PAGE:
- kaput (adj.)
- 1895, "finished, worn out, dead," from German kaputt "destroyed, ruined, lost" (1640s), which in this sense probably is a misunderstanding of the phrase capot machen, a partial translation of French faire capot, a phrase which meant "to win all the tricks (from the other player) in piquet," an obsolete card game. Capot also was the verb for what one does to the opponent in winning this way. Literally "to make a bonnet;" perhaps the notion is throwing a hood over the other player, but some old dictionaries also list faire capot as a mariner's term for "to overset." Popularized during World War I.
"Kaput" -- a slang word in common use which corresponds roughly to the English "done in," the French "fichu." Everything enemy was "kaput" in the early days of German victories. [F. Britten Austin, "According to Orders," New York, 1919]
From French capot, literally "cover, bonnet," also the name of a type of greatcloak worn by sailors and soldiers, and faire capot also meant in French marine jargon "to overset in a squall when under sail." The card-playing sense attested in German only from 1690s, but capot in the transferred sense of "destroyed, ruined, lost" is attested from 1640s. [see William Jervis Jones, "A Lexicon of French Borrowings in the German Vocabulary (1575-1648)," Berlin, de Gruyter, 1976]. In Hoyle and other English gaming sources, faire capot is "to win all the tricks," and a different phrase, être capot, "to be a bonnet," is sometimes cited as the term for losing them. The sense reversal in German in the card-playing term might be explained because if someone wins all the tricks someone else has to lose them, and the same word capot, when it entered English from French in the mid-17c. meant "to score a cabot against; to win all the tricks from."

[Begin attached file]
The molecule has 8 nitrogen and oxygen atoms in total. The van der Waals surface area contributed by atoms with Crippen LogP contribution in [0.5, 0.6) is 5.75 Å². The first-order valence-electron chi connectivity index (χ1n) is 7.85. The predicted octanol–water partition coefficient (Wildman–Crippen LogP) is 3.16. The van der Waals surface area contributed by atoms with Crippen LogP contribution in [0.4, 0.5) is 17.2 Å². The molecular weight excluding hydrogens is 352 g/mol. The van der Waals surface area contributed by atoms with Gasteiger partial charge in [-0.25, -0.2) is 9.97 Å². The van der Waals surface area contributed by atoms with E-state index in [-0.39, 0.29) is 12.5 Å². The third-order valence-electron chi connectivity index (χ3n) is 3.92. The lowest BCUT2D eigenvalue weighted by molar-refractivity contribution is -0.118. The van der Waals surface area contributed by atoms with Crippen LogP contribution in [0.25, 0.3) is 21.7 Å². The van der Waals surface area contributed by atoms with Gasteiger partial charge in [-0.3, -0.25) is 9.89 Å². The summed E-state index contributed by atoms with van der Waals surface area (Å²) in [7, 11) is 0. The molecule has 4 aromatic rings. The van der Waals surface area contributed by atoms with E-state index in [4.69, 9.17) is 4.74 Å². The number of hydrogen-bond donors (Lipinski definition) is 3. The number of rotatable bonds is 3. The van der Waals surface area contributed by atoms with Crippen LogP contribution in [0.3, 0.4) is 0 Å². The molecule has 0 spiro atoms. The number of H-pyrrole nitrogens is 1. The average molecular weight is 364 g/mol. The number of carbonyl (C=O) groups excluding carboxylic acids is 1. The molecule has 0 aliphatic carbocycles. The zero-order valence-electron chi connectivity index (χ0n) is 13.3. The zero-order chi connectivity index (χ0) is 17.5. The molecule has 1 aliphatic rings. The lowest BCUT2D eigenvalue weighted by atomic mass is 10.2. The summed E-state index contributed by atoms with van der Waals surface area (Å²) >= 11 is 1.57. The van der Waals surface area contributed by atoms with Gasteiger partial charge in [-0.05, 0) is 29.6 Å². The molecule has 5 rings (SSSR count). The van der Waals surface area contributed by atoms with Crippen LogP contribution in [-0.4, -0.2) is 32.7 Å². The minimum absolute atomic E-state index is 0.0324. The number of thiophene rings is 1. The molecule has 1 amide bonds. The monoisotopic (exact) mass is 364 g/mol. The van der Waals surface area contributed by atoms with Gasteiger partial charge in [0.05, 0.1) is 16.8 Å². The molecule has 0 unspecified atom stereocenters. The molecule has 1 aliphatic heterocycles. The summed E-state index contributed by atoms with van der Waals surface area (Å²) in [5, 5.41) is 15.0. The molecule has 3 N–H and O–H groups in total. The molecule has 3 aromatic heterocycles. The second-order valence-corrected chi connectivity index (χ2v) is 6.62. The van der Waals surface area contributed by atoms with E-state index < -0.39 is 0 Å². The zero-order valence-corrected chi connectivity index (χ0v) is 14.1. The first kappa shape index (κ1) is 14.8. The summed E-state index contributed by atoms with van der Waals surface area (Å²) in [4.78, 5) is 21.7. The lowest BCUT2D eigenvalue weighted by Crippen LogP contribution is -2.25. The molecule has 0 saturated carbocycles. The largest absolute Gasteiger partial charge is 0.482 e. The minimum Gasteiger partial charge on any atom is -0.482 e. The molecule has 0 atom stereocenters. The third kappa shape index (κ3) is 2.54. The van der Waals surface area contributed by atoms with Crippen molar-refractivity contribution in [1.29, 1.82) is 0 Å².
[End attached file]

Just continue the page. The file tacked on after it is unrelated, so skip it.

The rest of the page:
"There are others, says a third, that have played with my Lady Lurewell at picquet besides my lord; I have capotted her myself two or three times in an evening." [George Farquhar (1677-1707), "Sir Harry Wildair"]